A Typical Day in the life of Critical Care Nurses

Florence Nightingale, popularly known as the “Lady with the lamp” is largely credited for being the first to propose that special care and treatment should be given to the critically ill during the Crimean War in the 1850s. However, it was not until some 100 years later that the first intensive care units appeared in order to provide special care to extremely ill patients who required one-to-one attention from a specific nurse. Today, there are over 200 nursing sub-specialties with each having core responsibilities in patient care.

What is Critical Care Nursing?

Critical care or intensive care nursing is the specialty in the field of nursing that deals precisely with patients suffering from life-threatening conditions. Focusing on taking care of critically ill patients, critical care or ICU nurses work in a wide array of environments such as intensive care units, general intensive care units, trauma intensive care units, surgical intensive care units, coronary care units among others. In addition to these, ICU nurses work in home healthcare, managed care organizations, outpatient surgery centers, nursing schools and clinics. Though there are Physicians and ICU Directors to cater to the chief requisites and treatment of patients who suffer from critical health conditions, but critical care nurses are needed to attend to patients as their treatment has to be highly specialized.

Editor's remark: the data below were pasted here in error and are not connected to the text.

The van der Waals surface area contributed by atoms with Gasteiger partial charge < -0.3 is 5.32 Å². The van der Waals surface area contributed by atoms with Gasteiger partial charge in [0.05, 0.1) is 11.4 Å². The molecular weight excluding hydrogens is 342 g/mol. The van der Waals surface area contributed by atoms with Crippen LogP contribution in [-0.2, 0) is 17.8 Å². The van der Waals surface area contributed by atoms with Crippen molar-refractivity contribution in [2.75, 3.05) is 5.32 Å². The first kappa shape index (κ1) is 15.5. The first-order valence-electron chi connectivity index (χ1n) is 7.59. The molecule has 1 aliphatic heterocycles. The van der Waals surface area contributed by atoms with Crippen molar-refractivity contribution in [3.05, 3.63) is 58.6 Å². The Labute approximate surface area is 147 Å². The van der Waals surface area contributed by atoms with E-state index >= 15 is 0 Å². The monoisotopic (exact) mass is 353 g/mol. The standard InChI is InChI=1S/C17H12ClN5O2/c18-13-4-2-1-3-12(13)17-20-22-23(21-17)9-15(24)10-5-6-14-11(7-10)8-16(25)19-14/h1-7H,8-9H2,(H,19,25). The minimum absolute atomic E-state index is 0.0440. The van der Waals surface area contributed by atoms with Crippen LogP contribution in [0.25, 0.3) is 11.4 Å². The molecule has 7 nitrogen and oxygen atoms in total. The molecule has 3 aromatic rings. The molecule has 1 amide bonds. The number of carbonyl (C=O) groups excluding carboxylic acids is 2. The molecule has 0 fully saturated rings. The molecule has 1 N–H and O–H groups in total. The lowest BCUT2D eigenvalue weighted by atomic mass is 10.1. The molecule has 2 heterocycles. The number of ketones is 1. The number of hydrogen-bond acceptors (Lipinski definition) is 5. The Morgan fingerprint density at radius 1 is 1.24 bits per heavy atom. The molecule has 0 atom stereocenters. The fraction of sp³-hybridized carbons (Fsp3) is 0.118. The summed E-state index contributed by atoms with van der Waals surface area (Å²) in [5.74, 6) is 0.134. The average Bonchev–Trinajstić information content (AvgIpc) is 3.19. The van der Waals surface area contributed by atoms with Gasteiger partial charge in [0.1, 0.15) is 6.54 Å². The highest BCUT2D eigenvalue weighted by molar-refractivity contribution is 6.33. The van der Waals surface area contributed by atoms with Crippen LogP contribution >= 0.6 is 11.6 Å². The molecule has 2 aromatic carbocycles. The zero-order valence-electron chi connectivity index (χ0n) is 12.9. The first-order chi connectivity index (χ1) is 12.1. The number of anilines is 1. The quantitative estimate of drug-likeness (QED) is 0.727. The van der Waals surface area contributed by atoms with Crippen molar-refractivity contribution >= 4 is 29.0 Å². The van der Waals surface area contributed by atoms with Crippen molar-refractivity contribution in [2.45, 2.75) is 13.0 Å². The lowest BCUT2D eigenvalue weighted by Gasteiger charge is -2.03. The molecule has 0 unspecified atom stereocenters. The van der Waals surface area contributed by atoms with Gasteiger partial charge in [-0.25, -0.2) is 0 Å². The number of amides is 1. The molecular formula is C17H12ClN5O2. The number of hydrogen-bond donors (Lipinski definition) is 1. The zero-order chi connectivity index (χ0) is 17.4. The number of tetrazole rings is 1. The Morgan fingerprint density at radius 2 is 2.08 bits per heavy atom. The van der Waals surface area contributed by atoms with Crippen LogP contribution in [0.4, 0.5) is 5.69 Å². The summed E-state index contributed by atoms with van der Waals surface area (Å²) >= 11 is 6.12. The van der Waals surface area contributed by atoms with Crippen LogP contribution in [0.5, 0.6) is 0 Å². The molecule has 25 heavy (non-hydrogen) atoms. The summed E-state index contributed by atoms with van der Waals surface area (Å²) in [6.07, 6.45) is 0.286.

The entire concept of critical care is quite contemporary. As medicine and technology have advanced, patient care has become all the more complex. For proper diagnosis, treatment and care, modern day nurses need specialized knowledge, skills and mechanisms to cater to the patients’ needs for continuous monitoring and cure. Emergency or intensive care is administered to patients when they suffer from severe trauma, respiratory problems, stroke, shock or heart attack. It is necessary to remember in this respect that all Emergency NPs are trained in critical care as well, since it these patients are in life threatening condition and require special and attentive care.

What do Critical Care Nurses do in a typical day?

Proficient in providing immediate care in such situations, on a regular basis, a critical care nurse assesses the critical conditions, treats wounds, takes blood samples, ask for diagnostic tests, lends assistance to physicians, keeps a track of vital signs of patients, gives intensive therapy, monitors the condition of the patients, maintains a wide range of life support systems and acts as the advocate of patients.

To ensure optimum patient care, ICU nurses often collaborate with team of doctors, physiotherapists, consultants and several other specialists.

Considered to be mentally as well as physically demanding, with long working hours, exhaustive patient handling and high-pressure conditions, ICU nurses should excel at critical thinking, decision making, strategic planning, leadership and interpersonal communication.

Critical care or ICU nurses are in great demand across the globe. As compared to the olden days, it is now possible to restore the health of more patients and save more lives as a result of swift advancements in technology and healthcare. At times, they need to fill in acute staffing shortages as well. With each passing day, patient care is becoming increasingly complex and with the advent of new technologies and treatments, critical care nurses shall need to become more knowledgeable and hone their skills.

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